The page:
How did Emily Dickinson's unusual poem about death become standard high school curriculum?
Emily Dickinson is one of those writers whose life is as famous as her writing: after she died, having spent much of her life writing at home, her sister found nearly two thousand poems in her bureau, all ready for publication. In a surprising number of those poems, Emily Dickinson was already dead.
"Because I Could Not Stop for Death," Dickinson’s fantasy of getting picked up by the grim reaper, has become standard reading curriculum in English classes across America, but it’s a very strange work of art. For our series on American Icons, Sean Cole, a poet himself, took a closer look at Dickinson's legendary work. And he puts to the test an old rumor that you can sing any of Dickinson’s poems to the tune of “Gilligan’s Island.” (Hint: Yes.)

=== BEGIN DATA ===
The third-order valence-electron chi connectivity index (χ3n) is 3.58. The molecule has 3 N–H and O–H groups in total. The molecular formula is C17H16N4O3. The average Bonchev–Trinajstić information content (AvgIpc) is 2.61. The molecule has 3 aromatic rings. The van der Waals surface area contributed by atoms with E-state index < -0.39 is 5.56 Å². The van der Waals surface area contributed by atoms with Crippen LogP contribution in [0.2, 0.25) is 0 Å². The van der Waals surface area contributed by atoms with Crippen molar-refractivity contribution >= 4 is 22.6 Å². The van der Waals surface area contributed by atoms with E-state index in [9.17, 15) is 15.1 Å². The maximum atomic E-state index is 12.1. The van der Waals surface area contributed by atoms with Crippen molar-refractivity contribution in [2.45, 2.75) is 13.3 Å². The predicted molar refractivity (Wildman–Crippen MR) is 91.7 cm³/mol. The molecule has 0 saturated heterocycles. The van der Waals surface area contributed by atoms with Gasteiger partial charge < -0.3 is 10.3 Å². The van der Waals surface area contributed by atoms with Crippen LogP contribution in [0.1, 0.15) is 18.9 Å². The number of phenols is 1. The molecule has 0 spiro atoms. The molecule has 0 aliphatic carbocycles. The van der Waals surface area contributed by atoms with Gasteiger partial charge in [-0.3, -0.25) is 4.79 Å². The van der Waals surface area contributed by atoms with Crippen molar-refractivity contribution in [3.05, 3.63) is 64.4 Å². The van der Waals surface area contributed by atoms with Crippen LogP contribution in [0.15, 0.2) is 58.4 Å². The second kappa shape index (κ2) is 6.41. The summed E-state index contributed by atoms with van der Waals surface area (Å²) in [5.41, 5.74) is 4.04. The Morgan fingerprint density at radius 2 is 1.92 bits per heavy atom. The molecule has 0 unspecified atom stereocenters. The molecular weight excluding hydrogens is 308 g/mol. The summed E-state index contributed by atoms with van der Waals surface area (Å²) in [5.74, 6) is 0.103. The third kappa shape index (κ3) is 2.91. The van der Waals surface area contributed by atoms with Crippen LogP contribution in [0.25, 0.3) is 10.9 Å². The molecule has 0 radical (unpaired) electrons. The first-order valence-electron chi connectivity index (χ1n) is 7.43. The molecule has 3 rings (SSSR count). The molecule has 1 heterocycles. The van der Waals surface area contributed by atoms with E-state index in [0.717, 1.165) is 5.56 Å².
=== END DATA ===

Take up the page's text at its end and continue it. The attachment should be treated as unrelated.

(Originally aired: July 23, 2010)